Monday, 14 July 2014

The Middle Income Trap

In the past 3 decades, Asia witness the rise of the middle income families. Due to a booming economy, massive job creation and raising salary levels, the major Asia economies created a burgeoning middle class. These middle-income earners had stable careers, high spending power and plenty of disposable income.

These gave rise to a mushrooming commerce of premium lifestyle products and services to supplement the insatiable demand and appetite of these middle-income earners. Everything from soap, coffee, bread, noodles have all gone “artisan” and “premium”! In Singapore, a local coffee would cost about $0.80 to $1.00. Coffees sold at these “artisanal” lifestyle coffee joints cost anywhere from $4.50 to $7.00 a cup!

The fast food generation demands instant gratification, with the disposable income they have, they want the advertised lifestyle now. These middle-income earners today are spoilt for choice and indulge in lifestyle products and services, simply because they can afford it!

In the Asian culture, well meaning parents have always thought their children to spend only what they can afford and save their extra for a rainy day. The truth is, these middle-income earners are doing precisely what their parents thought them. They are saving up some money for emergencies, while spending within their means.

As their income rise, they raise their living standards to match their income. Instead of raising their savings rate, they raise their expenses in an effort to show they have made it. While they have a fair amount of savings, they are oblivious to the fact that the buying power of their money is constantly being eroded through inflation.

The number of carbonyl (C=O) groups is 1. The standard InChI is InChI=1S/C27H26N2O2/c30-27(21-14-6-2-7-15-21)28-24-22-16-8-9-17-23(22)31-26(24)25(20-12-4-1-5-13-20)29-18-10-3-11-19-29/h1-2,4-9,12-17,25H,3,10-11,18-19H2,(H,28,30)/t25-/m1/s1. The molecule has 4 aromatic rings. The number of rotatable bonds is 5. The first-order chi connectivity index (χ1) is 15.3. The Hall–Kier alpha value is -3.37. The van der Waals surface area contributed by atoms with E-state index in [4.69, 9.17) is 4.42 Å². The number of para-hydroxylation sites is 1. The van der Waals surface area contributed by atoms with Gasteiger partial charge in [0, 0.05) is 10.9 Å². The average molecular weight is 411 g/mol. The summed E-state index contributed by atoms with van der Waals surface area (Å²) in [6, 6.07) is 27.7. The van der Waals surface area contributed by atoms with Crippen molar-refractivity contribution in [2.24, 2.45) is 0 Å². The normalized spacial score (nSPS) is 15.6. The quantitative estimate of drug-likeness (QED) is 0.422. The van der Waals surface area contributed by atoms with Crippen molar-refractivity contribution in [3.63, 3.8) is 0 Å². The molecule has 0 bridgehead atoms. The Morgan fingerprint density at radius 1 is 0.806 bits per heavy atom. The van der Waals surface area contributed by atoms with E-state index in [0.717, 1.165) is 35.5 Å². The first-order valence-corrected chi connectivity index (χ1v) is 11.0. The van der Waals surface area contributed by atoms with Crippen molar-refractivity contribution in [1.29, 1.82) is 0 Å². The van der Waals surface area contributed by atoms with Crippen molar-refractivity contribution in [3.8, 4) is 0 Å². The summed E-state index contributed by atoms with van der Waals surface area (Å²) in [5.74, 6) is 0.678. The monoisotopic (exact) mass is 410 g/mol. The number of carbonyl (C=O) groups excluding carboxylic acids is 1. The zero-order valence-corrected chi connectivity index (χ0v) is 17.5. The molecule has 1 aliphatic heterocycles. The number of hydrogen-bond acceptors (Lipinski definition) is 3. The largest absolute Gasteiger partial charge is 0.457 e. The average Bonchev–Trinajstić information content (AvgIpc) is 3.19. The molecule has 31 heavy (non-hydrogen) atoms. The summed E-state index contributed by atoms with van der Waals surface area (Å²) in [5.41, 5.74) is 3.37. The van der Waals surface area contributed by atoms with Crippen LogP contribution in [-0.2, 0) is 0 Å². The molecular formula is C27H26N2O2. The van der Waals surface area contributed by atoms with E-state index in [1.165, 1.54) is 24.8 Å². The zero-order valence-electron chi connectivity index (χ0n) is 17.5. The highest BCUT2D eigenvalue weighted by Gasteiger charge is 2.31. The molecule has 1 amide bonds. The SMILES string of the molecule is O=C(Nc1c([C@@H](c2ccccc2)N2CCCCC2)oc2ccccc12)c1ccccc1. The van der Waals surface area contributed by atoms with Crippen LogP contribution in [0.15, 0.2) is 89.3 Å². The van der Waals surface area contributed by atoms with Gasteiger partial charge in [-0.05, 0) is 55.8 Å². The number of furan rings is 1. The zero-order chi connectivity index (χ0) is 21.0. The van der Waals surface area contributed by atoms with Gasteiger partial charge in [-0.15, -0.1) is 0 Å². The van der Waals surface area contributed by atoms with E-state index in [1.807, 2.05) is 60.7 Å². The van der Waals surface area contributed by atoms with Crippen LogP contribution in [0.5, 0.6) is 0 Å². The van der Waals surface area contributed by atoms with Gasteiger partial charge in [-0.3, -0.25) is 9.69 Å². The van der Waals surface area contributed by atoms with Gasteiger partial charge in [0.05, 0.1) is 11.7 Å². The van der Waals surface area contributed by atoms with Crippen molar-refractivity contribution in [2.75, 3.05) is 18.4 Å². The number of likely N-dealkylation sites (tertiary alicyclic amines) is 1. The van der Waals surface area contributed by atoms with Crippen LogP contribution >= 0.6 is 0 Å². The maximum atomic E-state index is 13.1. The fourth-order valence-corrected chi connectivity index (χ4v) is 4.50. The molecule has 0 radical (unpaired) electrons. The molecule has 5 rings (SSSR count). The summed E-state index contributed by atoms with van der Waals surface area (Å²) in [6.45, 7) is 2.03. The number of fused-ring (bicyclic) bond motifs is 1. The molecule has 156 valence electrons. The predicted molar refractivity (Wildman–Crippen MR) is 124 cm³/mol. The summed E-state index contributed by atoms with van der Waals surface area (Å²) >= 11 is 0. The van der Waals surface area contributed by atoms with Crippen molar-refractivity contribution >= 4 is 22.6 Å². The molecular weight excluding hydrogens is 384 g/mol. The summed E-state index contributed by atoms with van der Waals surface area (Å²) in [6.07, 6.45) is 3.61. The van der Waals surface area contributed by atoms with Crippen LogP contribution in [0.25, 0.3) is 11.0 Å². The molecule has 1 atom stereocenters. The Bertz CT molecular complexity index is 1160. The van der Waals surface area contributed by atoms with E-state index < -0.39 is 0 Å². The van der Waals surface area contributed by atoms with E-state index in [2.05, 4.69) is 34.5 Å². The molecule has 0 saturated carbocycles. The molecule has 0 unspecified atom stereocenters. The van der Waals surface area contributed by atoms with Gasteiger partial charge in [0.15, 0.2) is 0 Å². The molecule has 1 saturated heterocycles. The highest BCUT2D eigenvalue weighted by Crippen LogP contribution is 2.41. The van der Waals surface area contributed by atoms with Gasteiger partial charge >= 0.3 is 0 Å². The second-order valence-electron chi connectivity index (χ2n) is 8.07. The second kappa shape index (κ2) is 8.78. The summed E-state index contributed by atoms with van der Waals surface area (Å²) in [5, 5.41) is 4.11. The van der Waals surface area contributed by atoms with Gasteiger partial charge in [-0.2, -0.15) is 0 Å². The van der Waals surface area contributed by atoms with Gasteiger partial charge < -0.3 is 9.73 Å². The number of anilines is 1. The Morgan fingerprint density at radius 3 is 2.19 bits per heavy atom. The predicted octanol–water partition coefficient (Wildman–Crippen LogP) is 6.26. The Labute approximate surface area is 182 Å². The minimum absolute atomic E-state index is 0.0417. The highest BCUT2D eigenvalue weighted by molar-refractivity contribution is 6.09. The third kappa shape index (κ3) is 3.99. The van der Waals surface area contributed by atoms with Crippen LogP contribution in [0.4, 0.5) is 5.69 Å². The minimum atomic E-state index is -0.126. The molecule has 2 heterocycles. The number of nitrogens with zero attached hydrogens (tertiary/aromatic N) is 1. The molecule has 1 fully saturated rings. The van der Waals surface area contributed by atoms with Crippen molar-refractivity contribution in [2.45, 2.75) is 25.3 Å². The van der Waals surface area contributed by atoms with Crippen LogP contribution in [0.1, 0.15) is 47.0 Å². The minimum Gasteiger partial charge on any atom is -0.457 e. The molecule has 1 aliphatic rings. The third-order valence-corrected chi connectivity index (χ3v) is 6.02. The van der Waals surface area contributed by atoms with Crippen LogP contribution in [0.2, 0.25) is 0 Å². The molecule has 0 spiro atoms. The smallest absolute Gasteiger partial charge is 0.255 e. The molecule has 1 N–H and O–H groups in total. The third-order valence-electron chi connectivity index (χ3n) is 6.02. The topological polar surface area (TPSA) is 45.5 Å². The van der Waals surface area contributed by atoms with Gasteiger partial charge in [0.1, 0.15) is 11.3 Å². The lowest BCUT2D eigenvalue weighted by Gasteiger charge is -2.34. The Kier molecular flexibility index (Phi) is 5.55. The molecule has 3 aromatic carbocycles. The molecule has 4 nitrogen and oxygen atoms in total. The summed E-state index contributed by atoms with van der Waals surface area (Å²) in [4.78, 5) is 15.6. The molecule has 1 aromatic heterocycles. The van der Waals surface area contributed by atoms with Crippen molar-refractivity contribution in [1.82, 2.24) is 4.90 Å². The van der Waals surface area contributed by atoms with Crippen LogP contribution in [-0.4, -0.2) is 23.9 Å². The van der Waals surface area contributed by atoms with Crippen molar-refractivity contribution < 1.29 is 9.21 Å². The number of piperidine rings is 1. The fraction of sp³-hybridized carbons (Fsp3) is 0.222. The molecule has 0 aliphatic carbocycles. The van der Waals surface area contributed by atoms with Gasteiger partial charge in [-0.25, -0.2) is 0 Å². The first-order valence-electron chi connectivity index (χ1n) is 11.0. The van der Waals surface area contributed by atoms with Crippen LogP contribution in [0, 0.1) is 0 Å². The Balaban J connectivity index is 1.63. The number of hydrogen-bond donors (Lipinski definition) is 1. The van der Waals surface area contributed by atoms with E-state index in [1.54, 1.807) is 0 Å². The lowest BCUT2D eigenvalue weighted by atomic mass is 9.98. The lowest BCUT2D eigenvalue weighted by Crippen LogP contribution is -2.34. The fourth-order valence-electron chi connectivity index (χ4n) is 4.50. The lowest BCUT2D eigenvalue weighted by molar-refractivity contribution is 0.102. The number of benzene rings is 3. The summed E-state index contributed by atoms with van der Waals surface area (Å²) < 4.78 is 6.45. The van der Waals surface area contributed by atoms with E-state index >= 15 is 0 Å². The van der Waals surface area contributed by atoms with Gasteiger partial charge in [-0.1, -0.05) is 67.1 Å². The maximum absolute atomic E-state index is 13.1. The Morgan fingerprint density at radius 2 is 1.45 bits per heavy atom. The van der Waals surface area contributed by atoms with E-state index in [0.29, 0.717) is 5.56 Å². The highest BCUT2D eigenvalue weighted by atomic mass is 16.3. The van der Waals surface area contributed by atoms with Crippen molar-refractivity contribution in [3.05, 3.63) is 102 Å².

The Asian education system in general has also neglected to teach this fast food generation the management of their personal finances. The importance of maintaining a prudent lifestyle, constantly increasing savings, putting those hard earned savings to work for through investment and reinvesting the profits to achieve compounding returns have little emphasis in the secular education system.

True financial freedom can only be found through hard work and delayed gratification. If you are prepared to do the hard investment work now, the hard investment work will pay you back for years to come.

T. Harv Eker in his book, Secrets of the Millionaire Mind best summed up this concept in a quote:

“If you are willing to do only what is easy, life will be hard.
But if you are will to do what’s hard, life will be easy.”

Do you really need to upgrade to that new property now? Do you really need a new car? Do you really need do that renovation now? Do you really need that $6 cup of coffee?

No comments:

Post a comment